By Carolyn Gramling
Just days after Russian scientists announced that they had found a previously unidentified species of bacteria in Antarctica's subglacial Lake Vostok, the discovery has been called into question.
On 7 March, the St. Petersburg Nuclear Physics Institute's Sergei Bulat, who led the Russian team that drilled through 4 kilometers of ice to the surface of the lake last year, told Russian news agency RIA Novosti that they had found a previously unidentified species of bacteria in lake samples collected during an expedition in January.
That they had found life at all was exciting and a reversal of the team's earlier stance from a decade ago that Vostok might be barren.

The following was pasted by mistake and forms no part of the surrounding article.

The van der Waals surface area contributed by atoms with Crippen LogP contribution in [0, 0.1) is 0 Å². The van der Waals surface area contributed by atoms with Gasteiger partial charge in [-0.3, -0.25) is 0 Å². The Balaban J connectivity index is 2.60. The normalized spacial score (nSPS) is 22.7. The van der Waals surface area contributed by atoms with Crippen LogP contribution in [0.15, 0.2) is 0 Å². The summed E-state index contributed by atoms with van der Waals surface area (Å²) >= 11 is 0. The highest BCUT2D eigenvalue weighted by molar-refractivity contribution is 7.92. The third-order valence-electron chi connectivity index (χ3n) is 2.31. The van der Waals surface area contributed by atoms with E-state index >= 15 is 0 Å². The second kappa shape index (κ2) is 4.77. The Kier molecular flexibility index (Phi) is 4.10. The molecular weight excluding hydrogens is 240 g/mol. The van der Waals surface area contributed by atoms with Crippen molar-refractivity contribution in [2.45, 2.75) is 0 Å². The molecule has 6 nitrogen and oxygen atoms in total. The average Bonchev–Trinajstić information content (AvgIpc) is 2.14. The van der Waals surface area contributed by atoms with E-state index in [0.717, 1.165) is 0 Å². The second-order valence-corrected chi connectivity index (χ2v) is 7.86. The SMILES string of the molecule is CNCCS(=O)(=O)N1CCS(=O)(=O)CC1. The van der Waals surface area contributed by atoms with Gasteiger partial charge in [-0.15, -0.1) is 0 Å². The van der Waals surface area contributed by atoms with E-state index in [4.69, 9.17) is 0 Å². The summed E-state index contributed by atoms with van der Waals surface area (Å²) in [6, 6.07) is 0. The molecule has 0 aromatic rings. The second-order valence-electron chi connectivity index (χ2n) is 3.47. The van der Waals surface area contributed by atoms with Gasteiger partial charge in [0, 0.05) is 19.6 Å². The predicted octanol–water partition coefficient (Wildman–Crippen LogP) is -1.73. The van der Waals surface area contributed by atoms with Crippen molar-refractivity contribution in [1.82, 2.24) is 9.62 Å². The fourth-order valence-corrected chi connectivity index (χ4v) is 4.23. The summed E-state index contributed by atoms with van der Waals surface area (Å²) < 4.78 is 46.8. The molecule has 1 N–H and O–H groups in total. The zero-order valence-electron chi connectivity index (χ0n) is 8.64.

But on 9 March, the head of the genetics laboratory at the St. Petersburg Institute, Vladimir Korolyov, told Interfax that what the team had found was only contamination. "We found certain specimen, although not many, but all of them belonged to contaminants (microorganisms from the bore-hole kerosene, human bodies or the lab)," he said. "There was one strain of bacteria which we did not find in drilling liquid, but the bacteria could in principal use kerosene as an energy source. That is why we can't say that a previously-unknown bacteria was found."
Korolyov said that they would need to wait for pure water samples to determine what, if any, life might exist in Vostok—samples that the team hopes to have within the next year. "For now we'd rather not say something we will be unable to whitewash even with the crystal clear Vostok water."